The Duchess of Cornwall has paid tribute to the "brave women" of Naples whose loved ones have been murdered by the mafia.
After hearing how a 45-year-old widow's security guard husband was killed by the Naples-based crime syndicate called the Camorra, Camilla took the woman's hand and said she was "very strong".
The Duchess met the group in La Gloriette, a picturesque villa in Naples once owned by crime boss Michele Zaza.
In his 1970s heyday he was one of the most powerful kingpins in the region, but after dying in custody his home was confiscated by the state and is now used by a number of charities including ones supporting victims of crime and women who have fled domestic violence.
Camilla told the 45-year-old: "You are all very brave women, I think you're very strong, you are united which is so important."
And she said to another woman who lost her 26-year-old son 12 years ago when he was shot in a case of mistaken identity: "It is so terrible, so many lives destroyed.
"It is good that you all talk and support each other. It is so important to talk."
There have been more than 350 innocent victims of the Napoli Camorra over the last 30 years - people with no links to organised crime whatsoever - while the extended death toll runs into the thousands.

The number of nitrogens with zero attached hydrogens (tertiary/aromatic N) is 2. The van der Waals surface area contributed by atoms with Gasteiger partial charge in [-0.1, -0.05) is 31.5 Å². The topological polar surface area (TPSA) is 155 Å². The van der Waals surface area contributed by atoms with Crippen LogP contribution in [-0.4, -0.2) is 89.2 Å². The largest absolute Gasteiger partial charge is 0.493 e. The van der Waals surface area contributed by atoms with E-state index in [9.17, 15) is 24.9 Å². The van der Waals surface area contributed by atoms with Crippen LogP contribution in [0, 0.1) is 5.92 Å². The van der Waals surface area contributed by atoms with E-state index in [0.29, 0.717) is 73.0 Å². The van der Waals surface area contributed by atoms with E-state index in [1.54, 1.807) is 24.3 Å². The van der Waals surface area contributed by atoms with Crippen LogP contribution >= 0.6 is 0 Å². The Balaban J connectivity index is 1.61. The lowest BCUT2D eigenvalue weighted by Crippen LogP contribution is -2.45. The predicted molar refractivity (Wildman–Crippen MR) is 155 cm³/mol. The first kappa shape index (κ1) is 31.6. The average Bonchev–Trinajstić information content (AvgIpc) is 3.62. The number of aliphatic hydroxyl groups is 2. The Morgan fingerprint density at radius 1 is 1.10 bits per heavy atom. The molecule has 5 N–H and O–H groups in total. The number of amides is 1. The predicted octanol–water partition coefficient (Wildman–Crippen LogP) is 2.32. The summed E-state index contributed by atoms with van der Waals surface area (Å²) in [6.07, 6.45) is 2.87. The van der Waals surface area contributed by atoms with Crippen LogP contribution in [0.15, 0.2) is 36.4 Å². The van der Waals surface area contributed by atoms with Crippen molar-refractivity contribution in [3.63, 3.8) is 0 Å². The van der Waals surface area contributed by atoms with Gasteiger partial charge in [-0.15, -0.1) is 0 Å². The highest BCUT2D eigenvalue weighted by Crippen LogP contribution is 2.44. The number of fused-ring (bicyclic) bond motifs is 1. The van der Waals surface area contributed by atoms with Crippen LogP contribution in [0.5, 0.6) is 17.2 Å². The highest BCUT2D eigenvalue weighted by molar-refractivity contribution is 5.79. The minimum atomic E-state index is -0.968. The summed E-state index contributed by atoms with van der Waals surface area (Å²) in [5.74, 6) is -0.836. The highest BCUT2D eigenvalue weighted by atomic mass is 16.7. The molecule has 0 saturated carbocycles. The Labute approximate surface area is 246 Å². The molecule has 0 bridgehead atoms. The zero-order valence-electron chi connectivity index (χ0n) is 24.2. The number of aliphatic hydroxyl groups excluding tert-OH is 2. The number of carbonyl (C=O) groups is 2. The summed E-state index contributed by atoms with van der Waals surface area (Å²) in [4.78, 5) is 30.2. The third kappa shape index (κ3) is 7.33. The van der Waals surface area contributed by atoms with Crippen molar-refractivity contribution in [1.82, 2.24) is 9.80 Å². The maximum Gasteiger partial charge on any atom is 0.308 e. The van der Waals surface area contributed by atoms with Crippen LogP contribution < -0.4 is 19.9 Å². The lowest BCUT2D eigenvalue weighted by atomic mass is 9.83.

The deputy mayor of Naples, Raffaele del Giudice, said: "This is a site of great symbolic significance because it was taken from a Camorra boss and turned into a social centre. It represents the fight against criminality and all forms of violence."
When the Duchess first arrived she stopped to view a fresco displaying a number of mafia symbols, including a headless woman - as females are deemed only useful for procreation - a peacock, which is a symbol of vanity, and a snake.
In the kitchen, she chatted to young adults with learning disabilities who had created a beautiful selection of canapes.
They were all involved with Orsa Maggiore, a social co-operative engaged in social and educational work with vulnerable people.
When she questioned one girl about her favourite Italian food and was told it was gnocchi, a type of dumpling, Camilla replied: "Gnocchi is my favourite too."
The Duchess asked an NGO representative whether the organised crime situation in Naples was improving and was told: "Yes, but there is still a long way to go."
Before she left, the royal guest put on her sunglasses for an open air fashion show featuring products made by former victims of human trafficking - and warmly applauded the models before posing with them for a group photograph.